Among the various ethnic groups in Afghanistan, only the Pashtuns have tribes in the usual sense – common descent from a real / imaginary ancestor, division into clans and extended families, like an upside down tree. Other ethnic groups, for example, Tajiks, refer to their place of origins, so that someone is a Panjsheri, a Herati, a Kabuli, etc.
Pashtuns are further divided into two general types, Nang (honor system) and Qalang (revenues and taxes). This division is based on the lands they occupy, social structure, material wealth, level of literacy, and the degree of contact with a central governmental authority. Qalang tribes live on relatively high productivity lands, are urbanized to various degrees, have higher level of literacy, employment, …. and have a more pronounced social order in every day affairs.
Nang (honor) tribes are concentrated in the central mountanous regions of the Greater Paktia Province in Afghanistan and the FATA (Federally Administered Tribal Areas) in Pakistan, particularly, Mahsoud and Wazir tribes. These live on low productivity lands, less material possessions, higher degree of egalitarianism, mostly illiterate, and live autonomous lifestyle, farther removed from central authority, whether Islamabad or Kabul. The abstract model of Pashtunwali, the Pashtun code of life, is closer to real life among the Nang Pashtun.
Many thanks for this contribution Farooq, a very welcome one.
It is a substantially more complicated picture than the one that is cast in the mass media, not that I am surprised. In the process I learned as well, I had my skepticism about the media depictions, but no depth of knowledge concerning the cultural and social formations of Afghanistan.
Thanks again and best wishes.
“An American woman working in Kandahar province was doused in fuel last week and set on fire”. Once more, the unjustifiable bewilderment — there must be something wrong with those who defend their land.”
Defend their land? You do realize that Afghanistan has had elections that repudiated the Taliban, and that polls show well over 90% of Afghans reject the Taliban and endorse the presence of foreign troops to fight them.
According to your logic — and I use that term loosely — a Canadian individual could murder an American tourist and be deemed to be ‘defending his land.’
Oh, and I love this mental construction too:
“Such U.S. teams have come under criticism by some academics, who argue that making anthropologists and the like an offshoot of the military compromises their scholarly independence, and puts all academics working in the region in danger.”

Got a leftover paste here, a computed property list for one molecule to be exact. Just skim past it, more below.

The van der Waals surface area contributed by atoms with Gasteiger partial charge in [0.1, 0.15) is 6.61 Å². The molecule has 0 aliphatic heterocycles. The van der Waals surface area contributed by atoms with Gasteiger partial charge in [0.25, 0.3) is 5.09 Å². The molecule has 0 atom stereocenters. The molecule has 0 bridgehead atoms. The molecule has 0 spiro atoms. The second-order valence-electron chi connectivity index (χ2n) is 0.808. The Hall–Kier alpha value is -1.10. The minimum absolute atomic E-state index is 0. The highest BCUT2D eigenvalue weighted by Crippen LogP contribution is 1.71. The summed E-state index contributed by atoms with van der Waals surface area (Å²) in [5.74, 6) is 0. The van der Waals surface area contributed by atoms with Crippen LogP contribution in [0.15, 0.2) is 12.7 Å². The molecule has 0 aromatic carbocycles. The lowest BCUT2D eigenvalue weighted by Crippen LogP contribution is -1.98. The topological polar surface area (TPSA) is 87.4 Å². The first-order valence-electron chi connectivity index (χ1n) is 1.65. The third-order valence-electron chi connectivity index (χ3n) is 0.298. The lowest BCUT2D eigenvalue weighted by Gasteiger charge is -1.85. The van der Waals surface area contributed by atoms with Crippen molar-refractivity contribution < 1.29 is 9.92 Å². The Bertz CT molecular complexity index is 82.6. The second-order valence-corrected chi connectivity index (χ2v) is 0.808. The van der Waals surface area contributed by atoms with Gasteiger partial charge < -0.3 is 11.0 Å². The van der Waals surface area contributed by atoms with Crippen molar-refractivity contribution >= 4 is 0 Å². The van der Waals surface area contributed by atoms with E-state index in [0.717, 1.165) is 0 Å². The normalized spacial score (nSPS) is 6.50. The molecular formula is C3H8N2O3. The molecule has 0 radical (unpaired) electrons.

Hands up, who believes academics had ‘scholarly independence’ in Afghanistan fun by the Taliban? Anyone? Buehler?
Ah yes, the “elections” conducted in the middle of war, with some of the sloppiest procedures ever witnessed and multiple voting. Good benchmark that is, much like the unspecified polls you mention. Let’s put it this way, if even a fraction of that were accurate, this war would have been won already, instead of leading NATO commanders saying it is almost a guaranteed failure and has largely been lost already, and more troops will only make matters worse.
A Canadian murdering a tourist? And you use “logic” in the same sentence? Where do you cook up this stuff and is it in the same place where you cook up crystal meth? When was anyone comparing tourism with counterinsurgency? Or is it that by your logic, and I use the term abusively, invading and occupying troops are merely tourists?
The final passage: we can’t take responsibility for the Taliban, but we can take responsibility for our own extremists and preventing them from using us here. And we do, and comments like yours will hardly be what stops us. This is especially true with people like you who mirror the Taliban — since the Taliban could eliminate any academic independence, you argue the same should happen here. Nice “logic” you got there. As Groucho Marx once said, “I think you may have something there. Let me step outside while you clean it up.”
Thanks for stopping by.
Pingback: Kenneth Anderson: Imperial Clash on the Congo Resource Front « OPEN ANTHROPOLOGY
Pingback: Canadian Anthropology, the Human Terrain System, and the Minerva Research Initiative: Canadian Responses « OPEN ANTHROPOLOGY
I do seem to remember an article in the Globe and Mail that stated that they were setting up Hazari’s as police in an area where they didn’t speak the language…you would think that setting up a despised ethic minority as a police force might be a bad idea…the military is so clueless on cultural stuff that they do all kinds of extra harm (ie. harm in addition to them being there and their mission).
The only thing that comes to mind as a possibility for this decision is to have a police force without any loyalty to the local population, to prevent collusion or infiltration. Of course it then becomes a colonial police force.
Pingback: Canadian Responses to the Militarization and Securitization of Anthropology: Report #2 from the CASCA-AES Conference in Vancouver « OPEN ANTHROPOLOGY
Comments are closed